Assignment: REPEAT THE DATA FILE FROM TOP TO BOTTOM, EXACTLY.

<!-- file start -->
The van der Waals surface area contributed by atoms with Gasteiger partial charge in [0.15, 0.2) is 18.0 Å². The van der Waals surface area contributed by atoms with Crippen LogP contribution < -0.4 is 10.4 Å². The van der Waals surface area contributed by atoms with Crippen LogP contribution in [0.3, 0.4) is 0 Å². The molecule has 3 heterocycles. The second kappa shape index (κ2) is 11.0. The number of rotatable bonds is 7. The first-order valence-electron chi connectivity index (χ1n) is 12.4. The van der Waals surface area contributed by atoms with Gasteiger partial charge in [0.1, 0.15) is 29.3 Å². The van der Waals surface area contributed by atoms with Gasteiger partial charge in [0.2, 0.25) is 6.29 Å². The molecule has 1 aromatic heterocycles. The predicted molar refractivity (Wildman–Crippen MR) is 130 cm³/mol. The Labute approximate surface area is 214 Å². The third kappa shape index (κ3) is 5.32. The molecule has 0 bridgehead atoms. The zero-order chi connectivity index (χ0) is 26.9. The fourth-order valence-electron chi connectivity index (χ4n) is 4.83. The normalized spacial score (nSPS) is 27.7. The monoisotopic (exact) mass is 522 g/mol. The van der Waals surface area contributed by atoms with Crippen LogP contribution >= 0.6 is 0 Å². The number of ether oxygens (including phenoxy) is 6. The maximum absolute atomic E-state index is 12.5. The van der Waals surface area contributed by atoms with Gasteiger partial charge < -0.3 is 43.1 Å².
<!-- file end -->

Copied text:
The van der Waals surface area contributed by atoms with Gasteiger partial charge in [0.15, 0.2) is 18.0 Å². The van der Waals surface area contributed by atoms with Crippen LogP contribution < -0.4 is 10.4 Å². The van der Waals surface area contributed by atoms with Crippen LogP contribution in [0.3, 0.4) is 0 Å². The molecule has 3 heterocycles. The second kappa shape index (κ2) is 11.0. The number of rotatable bonds is 7. The first-order valence-electron chi connectivity index (χ1n) is 12.4. The van der Waals surface area contributed by atoms with Gasteiger partial charge in [0.1, 0.15) is 29.3 Å². The van der Waals surface area contributed by atoms with Gasteiger partial charge in [0.2, 0.25) is 6.29 Å². The molecule has 1 aromatic heterocycles. The predicted molar refractivity (Wildman–Crippen MR) is 130 cm³/mol. The Labute approximate surface area is 214 Å². The third kappa shape index (κ3) is 5.32. The molecule has 0 bridgehead atoms. The zero-order chi connectivity index (χ0) is 26.9. The fourth-order valence-electron chi connectivity index (χ4n) is 4.83. The normalized spacial score (nSPS) is 27.7. The monoisotopic (exact) mass is 522 g/mol. The van der Waals surface area contributed by atoms with Crippen LogP contribution >= 0.6 is 0 Å². The number of ether oxygens (including phenoxy) is 6. The maximum absolute atomic E-state index is 12.5. The van der Waals surface area contributed by atoms with Gasteiger partial charge < -0.3 is 43.1 Å².